EnnyWare is the latest, and perhaps the best, incarnation of the trusty ASPDotNetStoreFront shopping cart. Vortx, the parent company of the e-commerce platform, has created a relatively intuitive interface to allow even my wife to add products, customize a home page, add a logo and figure out how to jazz up the built-in mobile version of a site.
My motive in involving Shelly in EnnyWare was twofold. I wanted her to know what I did all day which included coding, marketing and optimizing pages for customers to find the products they want. I also wanted her to experience at least a small portion of the pain. Shelly can easily navigate the pitfalls of Facebook, set up international chat lines with Android apps, navigate websites and ask me for help when a site becomes non-responsive. She refuses to learn the basics of pinging or grepping (for the old schoolers out there), but she can gripe about a non-intuitive interface.
For Vortx’s upcoming annual conference in Denver, participants were asked to pick a store name, configure an online store, add products, and market the products using EnnyWare’s built-in marketing channels. EnnyWare’s connectors include (at the time of this post): Amazon, Google, Bing, PriceGrabber, Shopping.com, ShopZilla, and the Find.
My assignment, as a participant in the annual workshop, was to take a plain white coffee cup and practice selling it using EnnyWare. I admit I had a few years of practice with ASPDotNetStoreFront, whose core engines are powering EnnyWare. And I wish every store setup were as easy as EnnyWare. The platform doesn’t do everything for you. There’s legwork required, such as signing up for a Google webmaster’s account, verifying the site, and doing the same with all the other marketing channels EnnyWare offers. And then some.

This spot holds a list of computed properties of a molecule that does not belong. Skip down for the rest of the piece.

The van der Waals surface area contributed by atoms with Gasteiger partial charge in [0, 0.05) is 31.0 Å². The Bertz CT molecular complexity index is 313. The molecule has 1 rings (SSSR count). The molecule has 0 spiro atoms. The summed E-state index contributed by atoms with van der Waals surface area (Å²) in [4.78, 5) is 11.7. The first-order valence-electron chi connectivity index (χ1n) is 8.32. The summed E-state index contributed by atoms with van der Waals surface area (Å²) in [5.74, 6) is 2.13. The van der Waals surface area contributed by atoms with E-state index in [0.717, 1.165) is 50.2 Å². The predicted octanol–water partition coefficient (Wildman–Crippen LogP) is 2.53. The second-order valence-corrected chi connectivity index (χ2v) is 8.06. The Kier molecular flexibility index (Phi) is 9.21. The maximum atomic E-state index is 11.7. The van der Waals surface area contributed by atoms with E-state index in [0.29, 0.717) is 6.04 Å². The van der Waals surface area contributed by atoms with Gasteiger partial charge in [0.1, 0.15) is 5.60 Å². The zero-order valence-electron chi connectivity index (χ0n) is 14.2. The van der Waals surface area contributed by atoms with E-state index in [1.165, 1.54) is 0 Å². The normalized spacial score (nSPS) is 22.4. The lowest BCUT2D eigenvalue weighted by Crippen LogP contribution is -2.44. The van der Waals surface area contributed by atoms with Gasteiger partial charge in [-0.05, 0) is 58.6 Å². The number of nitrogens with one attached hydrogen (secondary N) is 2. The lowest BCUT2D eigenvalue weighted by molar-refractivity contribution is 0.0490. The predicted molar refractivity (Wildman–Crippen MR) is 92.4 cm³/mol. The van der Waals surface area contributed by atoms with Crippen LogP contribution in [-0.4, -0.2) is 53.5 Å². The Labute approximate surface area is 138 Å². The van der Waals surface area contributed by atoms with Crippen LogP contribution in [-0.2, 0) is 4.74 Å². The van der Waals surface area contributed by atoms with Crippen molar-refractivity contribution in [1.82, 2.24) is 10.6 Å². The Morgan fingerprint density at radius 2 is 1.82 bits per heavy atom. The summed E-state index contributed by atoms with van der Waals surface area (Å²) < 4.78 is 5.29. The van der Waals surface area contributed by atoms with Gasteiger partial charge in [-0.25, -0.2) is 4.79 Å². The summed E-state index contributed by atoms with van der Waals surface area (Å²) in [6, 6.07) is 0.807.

I believe strongly in product photography and capturing a single product’s multiple uses. A white coffee cup or mug can be a pencil holder, a cappuccino bowl, a candy “jar,” a hot chocolate or hot cocoa mug, and even a planter or a flower pot. Sure, a pencil holder might be a bit of a reach, but how many of you have used a cup as a pencil holder? I have. This cup though, as you can see below, is a bit wide for that purpose. So I’d not market it as a pen and pencil holder.
I asked Shelly what she would use a cup or a mug for. We settled on four uses: a coffee mug, a tea cup, a hot cocoa mug and a tinky planter, if you want to showcase your gardening skills or promote the diversity of weeds in your backyard.
Let us know what you think. EnnyWare is still in its incipient stage, but it seems to hold promise. Would you market it the same way we did?